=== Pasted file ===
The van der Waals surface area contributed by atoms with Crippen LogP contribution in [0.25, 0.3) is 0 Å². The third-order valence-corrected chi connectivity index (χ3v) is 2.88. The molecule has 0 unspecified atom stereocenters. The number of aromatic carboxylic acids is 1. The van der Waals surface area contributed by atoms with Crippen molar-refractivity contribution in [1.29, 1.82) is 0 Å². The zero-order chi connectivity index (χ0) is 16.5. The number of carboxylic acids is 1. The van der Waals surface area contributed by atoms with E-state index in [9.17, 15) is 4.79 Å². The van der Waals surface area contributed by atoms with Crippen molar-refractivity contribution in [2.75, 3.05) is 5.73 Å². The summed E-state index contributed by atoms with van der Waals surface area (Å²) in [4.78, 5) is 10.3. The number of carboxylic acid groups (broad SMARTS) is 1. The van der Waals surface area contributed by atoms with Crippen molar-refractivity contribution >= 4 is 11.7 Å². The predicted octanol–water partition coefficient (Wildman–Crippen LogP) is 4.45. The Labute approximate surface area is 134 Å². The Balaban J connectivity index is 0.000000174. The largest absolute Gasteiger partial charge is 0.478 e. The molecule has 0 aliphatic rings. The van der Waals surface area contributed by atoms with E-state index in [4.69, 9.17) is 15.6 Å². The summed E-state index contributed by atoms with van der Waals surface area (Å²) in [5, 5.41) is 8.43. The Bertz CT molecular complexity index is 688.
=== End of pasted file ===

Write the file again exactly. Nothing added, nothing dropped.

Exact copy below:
The van der Waals surface area contributed by atoms with Crippen LogP contribution in [0.25, 0.3) is 0 Å². The third-order valence-corrected chi connectivity index (χ3v) is 2.88. The molecule has 0 unspecified atom stereocenters. The number of aromatic carboxylic acids is 1. The van der Waals surface area contributed by atoms with Crippen molar-refractivity contribution in [1.29, 1.82) is 0 Å². The zero-order chi connectivity index (χ0) is 16.5. The number of carboxylic acids is 1. The van der Waals surface area contributed by atoms with E-state index in [9.17, 15) is 4.79 Å². The van der Waals surface area contributed by atoms with Crippen molar-refractivity contribution in [2.75, 3.05) is 5.73 Å². The summed E-state index contributed by atoms with van der Waals surface area (Å²) in [4.78, 5) is 10.3. The number of carboxylic acid groups (broad SMARTS) is 1. The van der Waals surface area contributed by atoms with Crippen molar-refractivity contribution >= 4 is 11.7 Å². The predicted octanol–water partition coefficient (Wildman–Crippen LogP) is 4.45. The Labute approximate surface area is 134 Å². The Balaban J connectivity index is 0.000000174. The largest absolute Gasteiger partial charge is 0.478 e. The molecule has 0 aliphatic rings. The van der Waals surface area contributed by atoms with E-state index in [4.69, 9.17) is 15.6 Å². The summed E-state index contributed by atoms with van der Waals surface area (Å²) in [5, 5.41) is 8.43. The Bertz CT molecular complexity index is 688.